New York businessmen in suits and ties swarm the streets to survey the “war zone” unfolding in the nation’s financial center. Where a grand building once stood only rubble remains, and charred hats and shoes that once belonged to members of the business elite line the sidewalk. This is how Public Broadcasting Service’s latest “American Experience” documentary begins.
But the film — based on the book “The Day Wall Street Exploded: A Story of America in its First Age of Terror,” by Yale history professor Beverly Gage ’94 — is not about the Sept. 11, 2001, terror attack on the World Trade Center. Rather, the documentary, “The Bombing of Wall Street,” which premieres on PBS on Tuesday, explores another, mostly forgotten act of terror that occurred almost 100 years earlier. On Sept. 16, 1920, a horse-drawn cart exploded in front of Morgan Bank, leaving 38 dead and hundreds seriously injured and igniting national debates about civil liberties, political violence and immigration.
“[The Wall Street bombing] is a really interesting and a very little known piece of the American past,” Gage told the News. “Terrorism tends to be described and understood as this unique challenge of the 21st century, and, in fact, people in the 19th and 20th centuries were having similar discussions about how one understood … and addressed this kind of violence.”
Written and directed by Susan Bellows, the movie focuses on both the aftermath of the bombing as well as the era in which it occurred. The Gilded Age was marked by a sharp rise in income inequality, creating economic and political divisions and causing millions of people around the country and world to challenge the foundations of capitalism and turn to radicalism.
The bombing, which remains unsolved, succeeded a series of violent labor strikes throughout the country. In spring 1919, 30 bombs were mailed to bankers and government officials nationwide, prompting Attorney General A. Mitchell Palmer, who would later lead the Wall Street bombing investigation, to create “The Radical Department’s Bureau of Investigation.” In its first year of operation, the unit amassed more than 200,000 files on radical activities and carried out what became known as the “Palmer Raids” across the country, arresting suspected radicals, many of whom were immigrants, and often deporting them to their countries of origin.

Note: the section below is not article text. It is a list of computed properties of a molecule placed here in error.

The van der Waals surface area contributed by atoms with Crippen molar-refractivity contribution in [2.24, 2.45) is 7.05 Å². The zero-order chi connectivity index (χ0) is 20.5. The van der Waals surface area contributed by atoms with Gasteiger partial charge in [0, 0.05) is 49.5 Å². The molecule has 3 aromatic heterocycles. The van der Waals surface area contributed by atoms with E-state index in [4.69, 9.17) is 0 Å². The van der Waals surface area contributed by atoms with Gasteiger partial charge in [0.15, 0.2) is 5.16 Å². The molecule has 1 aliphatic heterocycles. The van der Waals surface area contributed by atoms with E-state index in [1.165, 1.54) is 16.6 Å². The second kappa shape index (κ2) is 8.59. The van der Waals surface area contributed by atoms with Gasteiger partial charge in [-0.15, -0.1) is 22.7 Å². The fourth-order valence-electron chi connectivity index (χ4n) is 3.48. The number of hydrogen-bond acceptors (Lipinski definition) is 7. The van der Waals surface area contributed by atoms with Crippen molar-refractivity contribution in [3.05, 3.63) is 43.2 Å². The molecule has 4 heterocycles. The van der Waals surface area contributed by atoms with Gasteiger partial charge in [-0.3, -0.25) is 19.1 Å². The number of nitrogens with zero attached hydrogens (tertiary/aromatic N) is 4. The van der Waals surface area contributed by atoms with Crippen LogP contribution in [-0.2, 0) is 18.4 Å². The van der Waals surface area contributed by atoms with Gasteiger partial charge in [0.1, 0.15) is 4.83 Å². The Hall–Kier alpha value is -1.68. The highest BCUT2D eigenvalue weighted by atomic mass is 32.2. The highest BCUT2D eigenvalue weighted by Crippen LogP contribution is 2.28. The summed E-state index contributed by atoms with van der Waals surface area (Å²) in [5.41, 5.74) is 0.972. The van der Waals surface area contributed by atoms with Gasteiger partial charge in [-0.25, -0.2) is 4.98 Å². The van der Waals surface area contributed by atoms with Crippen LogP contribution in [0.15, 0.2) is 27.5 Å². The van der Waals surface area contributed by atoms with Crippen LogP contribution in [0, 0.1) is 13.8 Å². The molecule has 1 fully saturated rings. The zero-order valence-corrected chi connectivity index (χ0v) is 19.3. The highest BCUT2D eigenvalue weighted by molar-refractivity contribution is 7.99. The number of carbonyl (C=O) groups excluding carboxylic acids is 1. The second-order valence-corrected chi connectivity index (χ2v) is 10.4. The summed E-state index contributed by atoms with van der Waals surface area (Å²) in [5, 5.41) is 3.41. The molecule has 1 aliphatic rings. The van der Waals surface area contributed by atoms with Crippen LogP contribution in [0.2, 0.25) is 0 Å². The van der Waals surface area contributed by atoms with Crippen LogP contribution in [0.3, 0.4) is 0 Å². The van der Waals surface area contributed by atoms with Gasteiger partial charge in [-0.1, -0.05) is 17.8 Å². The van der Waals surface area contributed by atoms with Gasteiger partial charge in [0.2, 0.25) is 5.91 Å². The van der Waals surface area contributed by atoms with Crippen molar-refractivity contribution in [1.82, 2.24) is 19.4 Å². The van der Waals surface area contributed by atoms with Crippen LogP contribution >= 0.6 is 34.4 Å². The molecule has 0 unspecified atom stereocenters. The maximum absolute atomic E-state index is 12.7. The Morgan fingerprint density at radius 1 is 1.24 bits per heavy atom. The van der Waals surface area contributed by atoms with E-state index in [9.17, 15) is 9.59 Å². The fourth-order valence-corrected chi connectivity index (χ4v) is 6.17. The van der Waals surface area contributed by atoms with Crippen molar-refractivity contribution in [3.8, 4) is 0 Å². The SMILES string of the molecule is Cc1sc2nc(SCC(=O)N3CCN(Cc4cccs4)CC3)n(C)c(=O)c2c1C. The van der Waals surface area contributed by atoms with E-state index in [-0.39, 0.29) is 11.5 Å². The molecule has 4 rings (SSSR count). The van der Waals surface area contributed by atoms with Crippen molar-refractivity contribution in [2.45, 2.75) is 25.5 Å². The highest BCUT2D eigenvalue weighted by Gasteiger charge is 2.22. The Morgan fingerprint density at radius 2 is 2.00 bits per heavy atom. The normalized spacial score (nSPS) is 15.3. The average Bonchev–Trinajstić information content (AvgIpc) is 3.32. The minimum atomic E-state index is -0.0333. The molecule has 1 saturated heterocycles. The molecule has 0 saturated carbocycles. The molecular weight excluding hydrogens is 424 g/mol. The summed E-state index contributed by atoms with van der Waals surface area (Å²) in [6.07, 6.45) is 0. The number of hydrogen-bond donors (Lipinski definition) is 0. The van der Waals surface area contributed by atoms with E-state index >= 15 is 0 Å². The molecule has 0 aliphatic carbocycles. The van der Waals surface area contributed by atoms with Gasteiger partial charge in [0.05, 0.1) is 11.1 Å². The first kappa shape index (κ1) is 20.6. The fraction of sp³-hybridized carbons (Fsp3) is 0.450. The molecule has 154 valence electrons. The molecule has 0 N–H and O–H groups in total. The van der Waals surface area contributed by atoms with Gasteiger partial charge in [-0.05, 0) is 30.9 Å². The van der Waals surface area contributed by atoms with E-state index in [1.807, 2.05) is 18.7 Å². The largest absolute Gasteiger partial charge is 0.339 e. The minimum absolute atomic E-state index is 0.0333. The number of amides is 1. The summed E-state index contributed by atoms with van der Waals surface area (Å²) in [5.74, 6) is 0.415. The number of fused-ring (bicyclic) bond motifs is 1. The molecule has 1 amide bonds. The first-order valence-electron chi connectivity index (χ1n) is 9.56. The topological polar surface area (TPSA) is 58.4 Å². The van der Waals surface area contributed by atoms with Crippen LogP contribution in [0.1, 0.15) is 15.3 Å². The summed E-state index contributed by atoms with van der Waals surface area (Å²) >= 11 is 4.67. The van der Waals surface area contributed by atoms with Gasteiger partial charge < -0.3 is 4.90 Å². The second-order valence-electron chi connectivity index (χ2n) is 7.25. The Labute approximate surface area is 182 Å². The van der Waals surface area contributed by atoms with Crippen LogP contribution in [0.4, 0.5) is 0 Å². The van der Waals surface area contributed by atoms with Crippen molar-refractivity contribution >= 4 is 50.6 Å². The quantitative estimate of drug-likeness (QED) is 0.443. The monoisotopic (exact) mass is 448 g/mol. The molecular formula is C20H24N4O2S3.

According to Gage, PBS’ “American Experience” asked to buy the rights for her book in the early 2010s, and Gage acted as a consultant as Bellows wrote and directed the film. She, as well as other historians, feature in interviews throughout the documentary, which also displays silent film footage from 1919 to 1920.
Although the Wall Street bombing happened almost a century ago, Gage said the event and its aftermath capture “conflict and tensions” that are just as relevant now as they were at the time. When Gage began writing her book in the 1990s, she was particularly interested in the world’s “love-hate relationship” with Wall Street, the intellectual battle between pro- and anti-capitalism and the history of radicalism. But after 9/11, she said, she started to explore the nature and history of terrorism itself. Now, people are probably intrigued by how deportation was used as a political tool during the period, Gage said.
Kenneth Ackerman, author of “Young J. Edgar: Hoover and the Red Scare, 1919–1920” and one of the historians interviewed in the documentary, said PBS “American Experience” was interested in making a documentary about the Wall Street bombing because the story is interesting and dramatic, involving many of the “headline people” of the time, including J.P. Morgan and U.S. President Woodrow Wilson.
The program was also interested in exploring the roots of domestic terrorism, Ackerman said — something the U.S. government continues to deal with and that the public worries about to this day.
According to Ackerman, many people, including law enforcement officials, jumped to conclusions about who perpetrated the attack and whom the attack targeted. One of the lessons from the Wall Street bombing is that it is important to follow facts and not jump to conclusions, he said.
“In dealing with these very dramatic, traumatic events, whether it’s the bombing on Wall Street in 1920 or the shootings in San Bernardino or the shootings in Florida, it’s important to get the facts before drawing conclusions, and often, by reacting to stereotypes and preconceived notions, law enforcement and others make bad decisions,” Ackerman said.
Mike Davis, author of “Buda’s Wagon: A Brief History of the Car Bomb,” which also discusses the Wall Street bombing, said the events and aftermath of the attack demonstrate the continuity of trends in U.S. history, noting that Italian immigrants, a small portion of whom were anarchists, were subjected to the same type of stereotyping and scapegoating at the time that Arab and Central American immigrants face today.
“The war against terrorism has gone on arguably for 150 years, we just don’t know about the earlier period, and that’s why it’s important that this film has been made and the book has been written,” Davis said. “It shows you how in reacting to this bombing, it gave a carte blanche to the Bureau of Investigation, which became the FBI. This kind of thing always opens the doors to not just repression, but to rewriting laws and giving the government sweeping power.”
The film will air from 9 to 10 p.m. on PBS.
Adelaide Feibel | email@example.com